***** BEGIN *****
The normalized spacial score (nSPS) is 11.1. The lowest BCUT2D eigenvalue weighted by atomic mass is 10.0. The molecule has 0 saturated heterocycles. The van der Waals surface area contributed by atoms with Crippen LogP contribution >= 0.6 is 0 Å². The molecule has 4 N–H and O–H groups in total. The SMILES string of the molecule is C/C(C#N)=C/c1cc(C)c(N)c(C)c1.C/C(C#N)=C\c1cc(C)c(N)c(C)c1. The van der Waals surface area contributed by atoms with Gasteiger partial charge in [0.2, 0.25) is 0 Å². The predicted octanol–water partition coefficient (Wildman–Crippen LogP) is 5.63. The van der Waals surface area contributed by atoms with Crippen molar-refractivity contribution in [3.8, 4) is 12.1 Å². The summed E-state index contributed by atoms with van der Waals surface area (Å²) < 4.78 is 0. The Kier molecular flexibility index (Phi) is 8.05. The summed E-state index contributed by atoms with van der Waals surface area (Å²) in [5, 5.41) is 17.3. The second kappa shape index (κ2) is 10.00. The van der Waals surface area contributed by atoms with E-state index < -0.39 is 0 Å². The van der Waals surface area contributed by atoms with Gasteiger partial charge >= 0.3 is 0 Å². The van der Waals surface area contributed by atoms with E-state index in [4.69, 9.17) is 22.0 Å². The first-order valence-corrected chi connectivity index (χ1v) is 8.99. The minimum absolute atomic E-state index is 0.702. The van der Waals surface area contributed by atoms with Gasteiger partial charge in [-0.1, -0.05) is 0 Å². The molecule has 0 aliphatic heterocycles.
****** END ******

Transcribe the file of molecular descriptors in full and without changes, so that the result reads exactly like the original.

The normalized spacial score (nSPS) is 11.1. The lowest BCUT2D eigenvalue weighted by atomic mass is 10.0. The molecule has 0 saturated heterocycles. The van der Waals surface area contributed by atoms with Crippen LogP contribution >= 0.6 is 0 Å². The molecule has 4 N–H and O–H groups in total. The SMILES string of the molecule is C/C(C#N)=C/c1cc(C)c(N)c(C)c1.C/C(C#N)=C\c1cc(C)c(N)c(C)c1. The van der Waals surface area contributed by atoms with Gasteiger partial charge in [0.2, 0.25) is 0 Å². The predicted octanol–water partition coefficient (Wildman–Crippen LogP) is 5.63. The van der Waals surface area contributed by atoms with Crippen molar-refractivity contribution in [3.8, 4) is 12.1 Å². The summed E-state index contributed by atoms with van der Waals surface area (Å²) < 4.78 is 0. The Kier molecular flexibility index (Phi) is 8.05. The summed E-state index contributed by atoms with van der Waals surface area (Å²) in [5, 5.41) is 17.3. The second kappa shape index (κ2) is 10.00. The van der Waals surface area contributed by atoms with E-state index < -0.39 is 0 Å². The van der Waals surface area contributed by atoms with Gasteiger partial charge >= 0.3 is 0 Å². The van der Waals surface area contributed by atoms with E-state index in [4.69, 9.17) is 22.0 Å². The first-order valence-corrected chi connectivity index (χ1v) is 8.99. The minimum absolute atomic E-state index is 0.702. The van der Waals surface area contributed by atoms with Gasteiger partial charge in [-0.1, -0.05) is 0 Å². The molecule has 0 aliphatic heterocycles.